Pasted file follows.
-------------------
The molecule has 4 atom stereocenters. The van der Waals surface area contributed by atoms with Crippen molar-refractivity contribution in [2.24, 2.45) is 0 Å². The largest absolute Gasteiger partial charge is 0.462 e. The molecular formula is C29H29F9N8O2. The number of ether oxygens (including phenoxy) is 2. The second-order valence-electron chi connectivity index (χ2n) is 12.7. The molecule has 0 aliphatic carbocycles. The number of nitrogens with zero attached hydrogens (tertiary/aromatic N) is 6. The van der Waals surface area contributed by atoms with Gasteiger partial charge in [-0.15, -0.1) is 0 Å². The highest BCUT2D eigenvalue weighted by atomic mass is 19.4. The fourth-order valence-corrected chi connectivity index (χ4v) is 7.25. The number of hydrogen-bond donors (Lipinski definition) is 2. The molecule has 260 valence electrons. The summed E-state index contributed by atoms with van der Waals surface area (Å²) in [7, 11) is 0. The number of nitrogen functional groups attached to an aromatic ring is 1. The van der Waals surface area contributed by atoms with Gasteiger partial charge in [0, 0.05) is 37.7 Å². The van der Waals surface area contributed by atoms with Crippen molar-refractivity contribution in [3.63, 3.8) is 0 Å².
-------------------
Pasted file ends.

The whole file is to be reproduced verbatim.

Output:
The molecule has 4 atom stereocenters. The van der Waals surface area contributed by atoms with Crippen molar-refractivity contribution in [2.24, 2.45) is 0 Å². The largest absolute Gasteiger partial charge is 0.462 e. The molecular formula is C29H29F9N8O2. The number of ether oxygens (including phenoxy) is 2. The second-order valence-electron chi connectivity index (χ2n) is 12.7. The molecule has 0 aliphatic carbocycles. The number of nitrogens with zero attached hydrogens (tertiary/aromatic N) is 6. The van der Waals surface area contributed by atoms with Gasteiger partial charge in [-0.15, -0.1) is 0 Å². The highest BCUT2D eigenvalue weighted by atomic mass is 19.4. The fourth-order valence-corrected chi connectivity index (χ4v) is 7.25. The number of hydrogen-bond donors (Lipinski definition) is 2. The molecule has 260 valence electrons. The summed E-state index contributed by atoms with van der Waals surface area (Å²) in [7, 11) is 0. The number of nitrogen functional groups attached to an aromatic ring is 1. The van der Waals surface area contributed by atoms with Gasteiger partial charge in [0, 0.05) is 37.7 Å². The van der Waals surface area contributed by atoms with Crippen molar-refractivity contribution in [3.63, 3.8) is 0 Å².